There are hundreds of solar companies developing new materials, new business models, new installation techniques and new manufacturing processes in an effort to bring down the cost and improve the efficiency of solar panels. But there's only one company that has made progress in 2009 with uniquely-designed solar tube-shaped panels: Solyndra. Only founded in 2005, and starting its first shipping in mid-2008, Solyndra has designed its solar panels into a series of skinny tubes that can absorb sun light from all directions, and can be installed flat on a roof (in contrast to traditional panels that need to be nailed down at an angle). That means the panels can be installed more easily and can in theory be cheaper.



Solar windows:

The Queensland University of Technology recently announced that it has been working with Dyesol to develop an innovative solar cell technology that re-envisions windows as clear, clean energy providers. Professor John Bell has said that these dye-infused solar cells would significantly reduce building energy costs, and could even generate surplus energy to be stored or sold. The development has been touted as the most promising advance in solar cell technology since the invention of the silicon cell.

Modern architecture has a love-hate relationship with windows: they contribute light and levity to interior spaces, yet they are the most frequently cited culprits for thermal energy loss. Traditional approaches to the problem have tended towards increasing insular ability, however this new development would imbue windows with power producing capabilities, actually providing energy instead of leaking it.

Dyesol's solar cells use an innovative technology called artificial photosynthesis, wherein a dye analogous to chlorophyll absorbs light to generate electricity. The panels are composed of an electrolyte, a layer of titania (a pigment used in white paints and tooth paste), and ruthenium dye sandwiched between glass. Light striking the dye excites electrons which are absorbed by the titania to become an electric current.

Dye solar cells are cheaper and require less energy to manufacture than silicon cells, since they dont require expensive raw materials. They also produce electricity more efficiently, even in instances of shadowing, where overcast skies and shadows from trees and other buildings can cause a loss in collected power.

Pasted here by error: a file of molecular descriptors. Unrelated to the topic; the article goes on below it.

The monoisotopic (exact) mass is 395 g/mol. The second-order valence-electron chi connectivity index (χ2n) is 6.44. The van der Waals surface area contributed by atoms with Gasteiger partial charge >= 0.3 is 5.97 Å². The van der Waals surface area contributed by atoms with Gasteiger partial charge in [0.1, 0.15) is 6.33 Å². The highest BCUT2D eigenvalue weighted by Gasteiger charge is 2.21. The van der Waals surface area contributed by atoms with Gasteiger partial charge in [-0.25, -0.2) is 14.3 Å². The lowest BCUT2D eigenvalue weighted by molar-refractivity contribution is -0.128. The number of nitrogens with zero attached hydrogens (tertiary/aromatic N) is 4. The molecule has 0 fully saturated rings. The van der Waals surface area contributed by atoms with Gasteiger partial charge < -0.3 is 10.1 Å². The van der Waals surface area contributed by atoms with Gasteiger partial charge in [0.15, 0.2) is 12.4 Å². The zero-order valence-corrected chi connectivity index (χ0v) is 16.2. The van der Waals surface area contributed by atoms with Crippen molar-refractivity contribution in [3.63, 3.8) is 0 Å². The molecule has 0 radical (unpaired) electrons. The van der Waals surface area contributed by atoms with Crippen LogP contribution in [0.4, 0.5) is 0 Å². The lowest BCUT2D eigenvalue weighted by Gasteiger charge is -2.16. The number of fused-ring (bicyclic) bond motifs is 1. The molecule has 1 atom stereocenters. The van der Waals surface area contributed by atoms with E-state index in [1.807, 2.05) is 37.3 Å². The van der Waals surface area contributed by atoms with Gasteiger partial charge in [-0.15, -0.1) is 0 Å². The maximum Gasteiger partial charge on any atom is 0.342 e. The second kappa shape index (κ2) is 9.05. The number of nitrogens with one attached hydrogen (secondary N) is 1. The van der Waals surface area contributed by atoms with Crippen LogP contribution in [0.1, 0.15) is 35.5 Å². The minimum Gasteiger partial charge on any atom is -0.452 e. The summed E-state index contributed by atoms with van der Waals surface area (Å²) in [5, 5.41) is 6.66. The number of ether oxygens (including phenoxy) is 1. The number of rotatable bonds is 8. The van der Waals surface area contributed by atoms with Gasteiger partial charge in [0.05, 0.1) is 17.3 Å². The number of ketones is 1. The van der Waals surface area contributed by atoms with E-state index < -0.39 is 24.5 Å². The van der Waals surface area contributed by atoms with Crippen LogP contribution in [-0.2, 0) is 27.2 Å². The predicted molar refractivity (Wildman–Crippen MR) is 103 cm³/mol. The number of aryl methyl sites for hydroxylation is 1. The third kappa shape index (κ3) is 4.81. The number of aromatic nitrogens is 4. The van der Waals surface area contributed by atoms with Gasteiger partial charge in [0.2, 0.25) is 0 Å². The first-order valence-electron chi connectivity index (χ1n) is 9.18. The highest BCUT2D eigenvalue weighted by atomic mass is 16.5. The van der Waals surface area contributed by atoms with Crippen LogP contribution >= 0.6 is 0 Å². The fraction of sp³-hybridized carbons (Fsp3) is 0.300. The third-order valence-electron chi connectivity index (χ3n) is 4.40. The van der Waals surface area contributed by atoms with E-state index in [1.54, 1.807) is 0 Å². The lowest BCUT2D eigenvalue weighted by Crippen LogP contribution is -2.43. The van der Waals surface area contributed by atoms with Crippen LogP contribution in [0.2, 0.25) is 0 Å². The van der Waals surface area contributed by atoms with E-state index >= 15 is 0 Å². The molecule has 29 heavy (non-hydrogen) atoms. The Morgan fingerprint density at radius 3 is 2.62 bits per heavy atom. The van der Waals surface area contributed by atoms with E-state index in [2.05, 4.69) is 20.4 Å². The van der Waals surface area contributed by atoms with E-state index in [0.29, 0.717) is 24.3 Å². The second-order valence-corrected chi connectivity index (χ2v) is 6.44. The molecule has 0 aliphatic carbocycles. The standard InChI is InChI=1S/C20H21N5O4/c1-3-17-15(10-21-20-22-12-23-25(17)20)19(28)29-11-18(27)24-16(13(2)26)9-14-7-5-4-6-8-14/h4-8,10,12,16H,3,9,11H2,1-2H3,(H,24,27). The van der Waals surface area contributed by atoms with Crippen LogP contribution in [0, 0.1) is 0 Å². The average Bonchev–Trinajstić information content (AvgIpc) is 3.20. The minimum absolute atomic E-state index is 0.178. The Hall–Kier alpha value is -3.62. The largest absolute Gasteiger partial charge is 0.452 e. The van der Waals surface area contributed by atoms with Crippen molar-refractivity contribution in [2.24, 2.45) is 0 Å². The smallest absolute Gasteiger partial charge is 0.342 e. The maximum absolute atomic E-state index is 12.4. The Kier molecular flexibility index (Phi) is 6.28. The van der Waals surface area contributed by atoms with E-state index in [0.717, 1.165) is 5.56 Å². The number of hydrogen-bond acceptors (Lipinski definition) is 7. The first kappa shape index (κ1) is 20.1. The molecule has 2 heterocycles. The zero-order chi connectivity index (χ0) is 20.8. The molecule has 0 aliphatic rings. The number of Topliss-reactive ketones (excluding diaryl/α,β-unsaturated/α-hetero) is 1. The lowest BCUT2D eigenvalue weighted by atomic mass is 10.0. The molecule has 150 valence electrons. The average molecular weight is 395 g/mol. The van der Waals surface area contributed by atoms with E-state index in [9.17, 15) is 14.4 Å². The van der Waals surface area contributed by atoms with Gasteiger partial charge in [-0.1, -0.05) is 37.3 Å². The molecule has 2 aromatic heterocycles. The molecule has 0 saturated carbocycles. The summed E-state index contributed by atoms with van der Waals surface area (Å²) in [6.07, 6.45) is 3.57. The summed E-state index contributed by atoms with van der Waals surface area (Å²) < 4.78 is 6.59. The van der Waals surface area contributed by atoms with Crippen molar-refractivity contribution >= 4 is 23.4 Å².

These solar windows will offer an enticing new option for skyscrapers and houses looking to break the zero-energy barrier imagine the net power that a floor-to-ceiling glass.



Laser Cut Leaves are Nature?s Unique Business Cards:

If you're in the market for new business cards or a cutting-edge new advertising medium, you should take a look at this brilliant idea your message or logo etched right onto a real leaf, no paint necessary! The resulting leaves are simple, stunning when looked at against the sunlight, and the best part is that if they are thrown away, there is no adverse effect on the environment. Design Firm Tatil Design of Brazil came up with the elegant marketing idea, which they recently used in 2008 during the 55th Cannes Advertising Festival to promote their Designing Naturally workshop. Natural Medium, which is what they call their amazing laser cut leaves, was so popular and well received at the festival that it won the Bronze Award for the 2009 International Design Excellence Awards in Eco Design. Tatil Design came up with a simple idea that not only demonstrated the purpose of their workshop, but was elegant and beautiful to look at. The designers collected fallen leaves and then selected images that expressed the intent of the workshop. Designs varied from animals to dancers, burgers to planes, and ants to a soup can. The images were then laser cut into the dried leaves, which left a beautiful silhouette of the picture and the wording to advertise the workshop. The leaves were a big hit at the festival.



Solar Powered Camel Clinics:

Kenya's camels recently started sporting some unusual apparel eco-friendly refrigerators! Some of the African country's camels are carrying the solar-powered mini fridges on their backs as part of a test project that uses camels as mobile health clinics. Organizers hope the eco-friendly transport system will provide a cheap, reliable way of getting much-needed medicines and vaccines to rural communities in Kenya and Ethiopia. For the past decade, Nomadic Communities Trust has been using camels as mobile health clinics in Kenya's Laikipia and Samburu districts, isolated areas with few roadways. While the camel convoys provide a cost-effective method of traversing the harsh terrain, the group had no way of delivering medicines and vaccines that required refrigeration until now. The mini fridge is housed in a bamboo saddle that is lightweight and durable enough for camels to easily carry it across miles of rough terrain. The device itself is covered with crystalline solar panels that provide power for the compartmented fridge?s generator. The solar panels themselves can also be used by the mobile clinics for lighting and refrigeration in the field. The solar-powered fridges are currently being tested on camels in Kenya and Ethiopia, but Amatullo says the system could be used by any rural communities with access to camels. If the project has secured enough funding, it should be implemented in earnest in 2010. Lets hope the eco-friendly venture received the money it needed in the Laikipia and Samburu districts alone, 300,000 people do not have access to the mobile health clinics.